His small finger was damaged. Permanently doubled over and couldn't be unbent. I would cling to that hand and try and unfurl that finger. He would let me . He'd had a very difficult childhood and was barely able to show affection and never said he loved me. But it was there in every hold of the hand and the patience as I tried to straighten that finger.

Wow, everyone's comments are so touching! My Dad was very much like Mr. Amaro and very beloved. One memory of Dad was when I was in the hospital after having orthopedic surgery. Every morning I was in the hospital, Dad would pop by on his way to work and remove a banana and at least two Oreo cookies from his coat pockets. He'd also give a hug and encouragement. We'd laugh because it was like he had secret compartments in his coat, hiding the food. He'd often also come by after work and visit. You could talk to him about anything and everything. Like Mr. Amaro, he could fix anything, loved his family and friends deeply and had a terrific sense of humor. Miss him every day, always will.

Beautiful post of HOME . . .

My father memories . . . dad to me, the first vivid memory was standing on his toes and he was holding me in a dance. Oh my, could he dance . . . and he often included me. Greatest quality was his ability to include others . . . My favorite . . .

Dad passed away 36 years ago at age 53. His untimely death left a huge void in my life and if it hadn't been for the fact I had his business to suddenly run and his affairs to settle I would've come unhinged. But his spirit is with me each and every day and I have many fond memories to keep me going. The simple road trips for his business stay with me and never fail to bring a smile. I loved those trips, riding with dad in the car, stopping for lunch or icecream, chatting and sometimes singing in the car. I will always remember those great times with the dad who was my "rock."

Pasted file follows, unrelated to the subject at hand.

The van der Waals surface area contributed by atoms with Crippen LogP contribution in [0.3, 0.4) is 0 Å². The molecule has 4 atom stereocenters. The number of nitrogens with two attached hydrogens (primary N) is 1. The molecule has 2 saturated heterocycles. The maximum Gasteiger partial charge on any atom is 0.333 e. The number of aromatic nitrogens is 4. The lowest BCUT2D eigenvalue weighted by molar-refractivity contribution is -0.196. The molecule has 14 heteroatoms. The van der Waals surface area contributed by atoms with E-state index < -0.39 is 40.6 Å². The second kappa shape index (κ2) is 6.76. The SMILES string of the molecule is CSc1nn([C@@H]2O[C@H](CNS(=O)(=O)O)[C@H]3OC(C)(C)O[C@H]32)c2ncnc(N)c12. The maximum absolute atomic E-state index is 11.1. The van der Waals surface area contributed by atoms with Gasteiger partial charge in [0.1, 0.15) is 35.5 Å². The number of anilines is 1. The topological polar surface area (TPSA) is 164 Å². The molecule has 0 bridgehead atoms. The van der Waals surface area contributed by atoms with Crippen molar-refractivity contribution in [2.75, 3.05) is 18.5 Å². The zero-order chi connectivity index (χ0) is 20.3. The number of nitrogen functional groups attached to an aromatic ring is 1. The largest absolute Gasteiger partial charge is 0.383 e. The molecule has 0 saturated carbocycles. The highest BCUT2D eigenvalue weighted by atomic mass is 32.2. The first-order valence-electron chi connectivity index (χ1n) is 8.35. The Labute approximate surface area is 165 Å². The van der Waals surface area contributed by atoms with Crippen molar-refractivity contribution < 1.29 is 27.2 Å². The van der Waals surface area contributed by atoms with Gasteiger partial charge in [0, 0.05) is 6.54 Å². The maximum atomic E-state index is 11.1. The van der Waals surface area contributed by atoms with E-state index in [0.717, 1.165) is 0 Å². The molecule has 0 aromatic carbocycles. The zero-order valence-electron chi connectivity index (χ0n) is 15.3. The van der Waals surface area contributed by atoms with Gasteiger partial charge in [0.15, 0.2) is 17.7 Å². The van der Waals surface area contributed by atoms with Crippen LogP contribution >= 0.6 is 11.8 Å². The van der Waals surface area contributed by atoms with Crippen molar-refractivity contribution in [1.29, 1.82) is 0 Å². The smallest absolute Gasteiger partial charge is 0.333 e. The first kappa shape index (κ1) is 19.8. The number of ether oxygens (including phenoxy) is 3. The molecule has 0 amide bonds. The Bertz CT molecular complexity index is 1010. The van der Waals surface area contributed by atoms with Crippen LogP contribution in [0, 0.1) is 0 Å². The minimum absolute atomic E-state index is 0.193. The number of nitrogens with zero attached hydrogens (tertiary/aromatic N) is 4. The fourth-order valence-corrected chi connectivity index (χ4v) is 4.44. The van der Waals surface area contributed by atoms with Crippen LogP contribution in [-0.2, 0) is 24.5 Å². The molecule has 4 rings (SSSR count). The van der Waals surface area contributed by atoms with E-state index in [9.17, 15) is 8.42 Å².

Happy Birthday to your dear father Corey.

My father would celebrate his 100th birthday next month ~ he died at age 90 with grace, a sharp wit, perfect memory and a loving countenance. He was a farmer by career and a carpenter and furniture maker in retirement. He had a nice long retirement and my home is filled to the brim with his creations. I have his love all around me and for that I am grateful.

He loved the woods and the lake and my heart is filled with memories of long walks and fishing, summer and winter. My greatest memory is of the day he passed. I was alone with him, my mother having run for a nurse as he took his last breath. I said, "I love you, I'm sorry, thank you for everything." Then, a peace beyond description filled me and I knew I was blessed to be at the birth of his soul going to heaven. I will never forget that feeling, nor his love and gentle strength.

My dad died at age 68, ten years ago. Every night, for more years than I can remember we had our nightly phone call when we would review the day's events - during the 10PM news. When he died I kept reaching for the phone every night. I will always miss him. He went way too soon.
Barb in Minnesota

Beautiful,Corey and also for what you wrote also,Patricia. Bestest

Happy Birthday to your beautiful dad Corey!